(Dan is a regular reader and a heavy contributor to the various projects I throw up my hands in despair and dump on you guys.  When I threw out the call for some guest content, Dan was very quick to oblige with this piece; I was intrigued by it because I can honestly say it ends up so far away from my EDH comfort zone that I almost need a translator to read it, so I decided to give him a shot. 

I hope you enjoy.

—>Cass)

It’s probably best to start with an introduction-  

It was a dark and stormy night…
No…wait. My name is Dan.  I’m one of the guys who contributed to Cassidy’s call for help with an aggro Sharuum deck, as I play one myself. I had a good time writing my (overly) long responses, so when he sent out a second call for people who have “Nothing Better to Do and Would Love to Write Something,” I jumped at the chance. Little did I realize that with work, two sports leagues, the various time requirements that go along with being a responsible adult (to this day I still hate folding laundry), I actually had little free time left to write.


Well, I simply have to make time.
Allow me to ramble a bit before I get to the main point of piece here, which is an overview of my favorite deck and favorite general. I probably fit the mold of most EDH players – I’ve been playing for a long time, have a collection of powerful cards from the early days of Magic (minus the Power 9), and am pretty much into multiplayer/casual play. When I first heard about EDH, I was immediately intrigued. The constraints of playing 100-card singleton and designing a deck in color to synergize with a specific legend were too appealing to pass up.
There was a certain legend that I had an immediate affinity for, due to a solid deck I had back when I played 60 card multiplayer – Teneb, the Harvester. Yes…shocking. Even before ever hopping online to read EDH blogs or message boards, most people realize W/G/B is going to be a strong combination due to access to ramp, removal, and graveyard interactions. I loved this deck, but as I started expanding my EDH play to newer groups, I kept running across other Teneb decks. As you probably know, at least 60% of the non-land cards in many Teneb decks are the same. Acidic Slime? Check. Angel of Despair? Check. Mirari’s Wake? Check. Demonic Tutor? Check. Survival of the Fittest? Check. Maybe a Sword of X and Y? Check. There’s nothing wrong with this of course; people want to be able to play with their powerful and pricy cards.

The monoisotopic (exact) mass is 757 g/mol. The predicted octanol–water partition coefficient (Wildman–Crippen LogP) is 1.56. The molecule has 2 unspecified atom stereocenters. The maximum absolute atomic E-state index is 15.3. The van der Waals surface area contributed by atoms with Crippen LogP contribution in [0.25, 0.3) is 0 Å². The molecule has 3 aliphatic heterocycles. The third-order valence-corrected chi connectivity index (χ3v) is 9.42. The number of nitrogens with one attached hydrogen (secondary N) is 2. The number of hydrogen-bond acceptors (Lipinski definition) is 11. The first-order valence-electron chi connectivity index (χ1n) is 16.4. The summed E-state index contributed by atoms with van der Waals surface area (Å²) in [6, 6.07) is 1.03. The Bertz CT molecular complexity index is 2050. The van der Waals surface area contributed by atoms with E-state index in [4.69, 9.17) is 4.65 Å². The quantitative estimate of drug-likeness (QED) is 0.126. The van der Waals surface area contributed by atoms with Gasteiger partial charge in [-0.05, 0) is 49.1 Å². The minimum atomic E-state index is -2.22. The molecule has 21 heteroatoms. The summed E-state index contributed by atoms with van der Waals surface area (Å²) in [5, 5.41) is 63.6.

But I quickly became bored.
I built more decks, such as the aforementioned Sharuum aggro list and a Memnarch deck among others, but something was missing. A series of events made me realize that what I was missing was the color RED. One trigger was sitting down to a four-or five-player game where everyone had a multicolor general, and not a single one had Red in the color identity. BLASPHEMY!
You see, I love Red. I need Red. It is my favorite color, though initially I bought into the stereotype that Red was the worst color in EDH. Its weaknesses are apparent – lack of unconditional removal, limited draw, few true tutor effects (such as Gamble), and so on.  But Red has abilities and the kind of big splashy effects that make EDH games amazing.